How Can I Correct My Poor Posture?

Posted in Chronic Pain Poor posture on Jul 27, 2017

What does proper posture look like?

It is a common question; How can I fix my posture? Or can chiropractic improve my posture? The answer is posture is an inside job but there are things you can do from the outside(exercises and ergonomic modification) that can help. The postural muscles throughout the spine are controlled by the brainstem which sits inside of the atlas and axis vertebrae of the upper cervical spine. Therefore, normal postural muscle tone is a function of normal brainstem function. If the upper cervical spine is in its proper alignment and the tissue surrounding the joints has not been injured, the postural centers will coordinate proper tone and the body will be in its normal erect posture.

Proper nerve supply to the muscles causes muscle alignment and normal posture. Injuries to the upper cervical spine can cause the postural centers to function abnormally and cause muscles to become tense that pull the body forward or off-center to the right or left leading to postural imbalance. Correcting this underlying neurological cause can help fix your posture. Proper posture can be trained. Our daily living in this fast-paced world causes us to be in positions that do not support normal body posture. As a result, workplace stress, poor ergonomics, excessive driving, texting with your head down, and other factors can encourage poor posture. In this article, we will discuss a little-known procedure that focuses on the relationship of the upper cervical spine and the brainstem and also discuss things you can do in your life that can combat all of the modern lifestyle choices that can lead to bad posture.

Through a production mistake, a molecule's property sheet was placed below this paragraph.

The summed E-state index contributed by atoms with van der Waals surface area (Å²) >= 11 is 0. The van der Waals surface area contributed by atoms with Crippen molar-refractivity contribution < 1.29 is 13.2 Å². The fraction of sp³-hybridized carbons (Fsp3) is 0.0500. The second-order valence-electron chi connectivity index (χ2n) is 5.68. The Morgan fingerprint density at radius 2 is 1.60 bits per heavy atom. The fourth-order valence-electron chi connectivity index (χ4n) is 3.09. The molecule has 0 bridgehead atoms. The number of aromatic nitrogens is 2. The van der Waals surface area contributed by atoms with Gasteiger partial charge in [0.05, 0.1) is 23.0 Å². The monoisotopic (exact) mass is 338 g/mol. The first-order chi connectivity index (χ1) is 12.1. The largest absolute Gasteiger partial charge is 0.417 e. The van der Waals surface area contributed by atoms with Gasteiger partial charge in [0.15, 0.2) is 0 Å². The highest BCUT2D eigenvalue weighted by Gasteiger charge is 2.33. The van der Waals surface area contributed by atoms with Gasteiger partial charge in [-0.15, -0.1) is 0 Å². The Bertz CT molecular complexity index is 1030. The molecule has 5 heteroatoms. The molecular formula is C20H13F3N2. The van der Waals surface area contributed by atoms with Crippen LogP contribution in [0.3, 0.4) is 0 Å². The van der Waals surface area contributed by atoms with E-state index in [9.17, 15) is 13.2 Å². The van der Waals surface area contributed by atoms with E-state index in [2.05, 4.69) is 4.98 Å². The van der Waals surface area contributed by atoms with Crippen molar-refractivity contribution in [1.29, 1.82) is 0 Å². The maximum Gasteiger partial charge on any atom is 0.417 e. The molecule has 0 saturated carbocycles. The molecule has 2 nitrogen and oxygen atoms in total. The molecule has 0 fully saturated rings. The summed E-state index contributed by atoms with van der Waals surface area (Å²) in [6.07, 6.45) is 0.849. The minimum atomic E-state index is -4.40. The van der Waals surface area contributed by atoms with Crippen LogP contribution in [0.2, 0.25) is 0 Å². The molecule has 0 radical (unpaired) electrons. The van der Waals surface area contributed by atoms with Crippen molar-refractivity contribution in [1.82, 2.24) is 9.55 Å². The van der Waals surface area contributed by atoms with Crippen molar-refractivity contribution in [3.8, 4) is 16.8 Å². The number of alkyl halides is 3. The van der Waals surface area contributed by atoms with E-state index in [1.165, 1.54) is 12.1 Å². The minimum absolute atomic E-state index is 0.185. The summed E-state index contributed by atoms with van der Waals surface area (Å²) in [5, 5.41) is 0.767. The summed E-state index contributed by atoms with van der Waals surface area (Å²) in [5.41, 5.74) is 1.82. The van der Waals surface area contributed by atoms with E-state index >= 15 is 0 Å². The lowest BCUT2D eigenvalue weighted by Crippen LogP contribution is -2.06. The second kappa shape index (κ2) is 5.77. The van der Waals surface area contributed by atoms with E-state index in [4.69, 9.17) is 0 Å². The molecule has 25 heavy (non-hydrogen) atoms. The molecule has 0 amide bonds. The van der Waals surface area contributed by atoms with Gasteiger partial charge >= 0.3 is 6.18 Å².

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There are two dimensions in which posture can be assessed. When looking at a person from the back the shoulders should be level, the head should be centered, and the hips should be balanced from left to right. From the side view, the head should be balanced over the shoulders and not slouching forward. If a line was drawn vertically it should pass from the ear canal downward through the acromion (bump on the top of the shoulder) through the trochanter of the femur bone and through the lateral malleolus of the lower leg bone. Inlay terms, the head should not slouch forward but be centered over the shoulders, the upper back slightly rounded, the lower back slightly concave, balanced an upright over the pelvis and lower legs.  

Posture definition: the position in which someone holds their body when standing or sitting Perfect posture is a rarity these days because of all the influences of daily living that fight against the upright living. Today we have adults and kids averaging 3-5 hours on cell phones with their heads bent down, school ages kids carrying around heavy backpacks, slumped over computers, texting, commuting long distances in cars, sitting for 8 hours at work, and other modern lifestyle factors that encourage poor posture. There is good news. There are many things that you can do that can help combat the modern life that is perpetuating poor posture.   

Things You Can Do Now To help your Posture - Posture Support

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How to sit properly-proper sitting posture - How to Fix Your Posture 

Most of us, whether it is at work, in a car, or while watching tv or the computer tend to slouch. When we slouch our lower back curve reverses from normal and our head lurches forward as we look at what we are focusing on. One way we can help fix our posture while sitting is to make sure that we have low back support. Low back support, with lumbar support, forces us to sit in an erect posture. When the lower back curve is supported we naturally sit upright, and our head retracts above the shoulders. Also, it is important while sitting to make sure that our computer monitor, tv or other viewing object is at eye level. These simple sitting adjustments can help you fix your posture.   

How to Correct Posture Through Posture Exercises And Muscle Alignment-Posture Correction 

There are several simple exercises that you can implement into your daily life that combat slouching, forward head carriage, and other modern lifestyle factors that can help fix your posture.